26/10/2020
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Britain's third Indigo Bunting reaches Scilly

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Britain's third Indigo Bunting is the latest major rarity to make landfall in what has already been a showstopping autumn.

The bird, a first-winter, was found by Louis Cross near Big Pool on St Agnes, Scilly, during the early afternoon of Sunday 25 October. Since then it's shown consistently well and has been feeding voraciously – though photos perhaps suggest it isn't in the rudest of health.

The bird arrived on the back of a fast-moving and deep transatlantic depression, which also produced a Rose-breasted Grosbeak on Gugh on Saturday 24th, Red-eyed Vireos on both St Agnes and Bryher, and a Lesser Yellowlegs on Tresco on Monday morning.

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Scilly's show-stopping Indigo Bunting, photographed at close range on its first afternoon on St Agnes (Scott Reid).

The record marks both a Scilly and English first; both previous British records have come from Wales. The most recent of these came on 20 May 2013, when a male was photographed on a garden feeder in Menai Bridge, Anglesey. News was late and the bird was not twitched. The first for Britain was in 1996 – a popular and well-watched first-winter male on Ramsey Island, Pembrokeshire, from 18-26 October.

The Welsh birds came after another popular individual – an adult – at Wells Woods, Norfolk, from 21-30 October 1988. Initially accepted as the first for Britain, the BOURC reassigned the record to Category E following a review in 2018, in which unusual feather moult for the time of year and a spike in the species appearing in the captive bird trade were cited as key reasons for the decision. Thus, the St Agnes individual will no doubt prove popular with the newer generation of keen listers, should it stick around.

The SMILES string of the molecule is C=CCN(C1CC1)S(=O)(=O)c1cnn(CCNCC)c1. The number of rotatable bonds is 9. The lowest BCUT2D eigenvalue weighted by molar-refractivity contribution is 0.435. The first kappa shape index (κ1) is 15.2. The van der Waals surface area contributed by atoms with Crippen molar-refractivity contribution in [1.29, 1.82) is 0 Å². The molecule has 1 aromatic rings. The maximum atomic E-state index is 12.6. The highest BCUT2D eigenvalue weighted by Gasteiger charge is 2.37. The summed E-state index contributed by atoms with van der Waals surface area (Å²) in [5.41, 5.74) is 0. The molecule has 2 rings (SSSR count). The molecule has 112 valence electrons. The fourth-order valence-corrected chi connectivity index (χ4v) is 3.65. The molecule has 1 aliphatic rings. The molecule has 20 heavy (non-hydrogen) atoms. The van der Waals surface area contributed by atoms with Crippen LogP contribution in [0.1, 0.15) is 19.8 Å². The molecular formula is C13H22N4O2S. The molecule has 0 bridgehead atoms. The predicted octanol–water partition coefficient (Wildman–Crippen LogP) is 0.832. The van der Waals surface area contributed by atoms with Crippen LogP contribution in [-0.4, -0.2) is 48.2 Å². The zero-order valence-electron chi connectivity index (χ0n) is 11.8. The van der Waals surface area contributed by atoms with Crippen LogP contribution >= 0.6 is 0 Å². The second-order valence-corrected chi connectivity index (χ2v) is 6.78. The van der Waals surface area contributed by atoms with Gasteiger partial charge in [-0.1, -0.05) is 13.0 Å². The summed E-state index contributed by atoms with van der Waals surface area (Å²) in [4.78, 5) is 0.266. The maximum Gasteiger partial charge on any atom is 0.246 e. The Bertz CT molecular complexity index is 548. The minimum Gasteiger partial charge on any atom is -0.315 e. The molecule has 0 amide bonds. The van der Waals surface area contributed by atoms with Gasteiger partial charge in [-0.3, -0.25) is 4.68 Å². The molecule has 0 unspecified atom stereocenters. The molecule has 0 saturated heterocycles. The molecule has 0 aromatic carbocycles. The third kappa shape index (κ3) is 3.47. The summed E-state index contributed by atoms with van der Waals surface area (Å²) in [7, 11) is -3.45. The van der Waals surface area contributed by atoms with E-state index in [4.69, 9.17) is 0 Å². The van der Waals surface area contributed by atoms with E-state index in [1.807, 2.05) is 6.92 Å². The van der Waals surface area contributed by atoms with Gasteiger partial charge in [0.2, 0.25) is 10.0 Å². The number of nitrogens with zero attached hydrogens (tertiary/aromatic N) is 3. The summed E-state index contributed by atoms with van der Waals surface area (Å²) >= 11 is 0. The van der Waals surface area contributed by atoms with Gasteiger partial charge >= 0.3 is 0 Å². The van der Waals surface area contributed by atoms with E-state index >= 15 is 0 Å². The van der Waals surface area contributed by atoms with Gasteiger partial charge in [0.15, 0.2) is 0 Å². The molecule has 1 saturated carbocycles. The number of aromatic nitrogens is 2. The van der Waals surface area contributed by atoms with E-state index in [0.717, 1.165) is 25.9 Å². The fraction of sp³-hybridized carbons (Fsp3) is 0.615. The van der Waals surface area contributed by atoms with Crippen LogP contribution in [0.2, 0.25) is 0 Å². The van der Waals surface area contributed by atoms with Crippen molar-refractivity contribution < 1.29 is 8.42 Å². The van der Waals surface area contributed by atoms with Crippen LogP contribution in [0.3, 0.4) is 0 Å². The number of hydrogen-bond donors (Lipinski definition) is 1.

Away from the Azores – where there have been no fewer than 60 records, including at least 10 on Corvo alone on 21 October 2015 – Indigo Bunting is a great rarity in the Western Palearctic. Ireland has one record: at Cape Clear Island, Co Cork, from 9-19 October 1985. Iceland and The Netherlands have two records each, the most recent coming in 1985 and 1989 respectively. The only other WP record comes from Spain (Gibraltar) in April 2004. All Scandinavian occurrences (from Denmark, Finland and Sweden) have not been accepted as wild birds.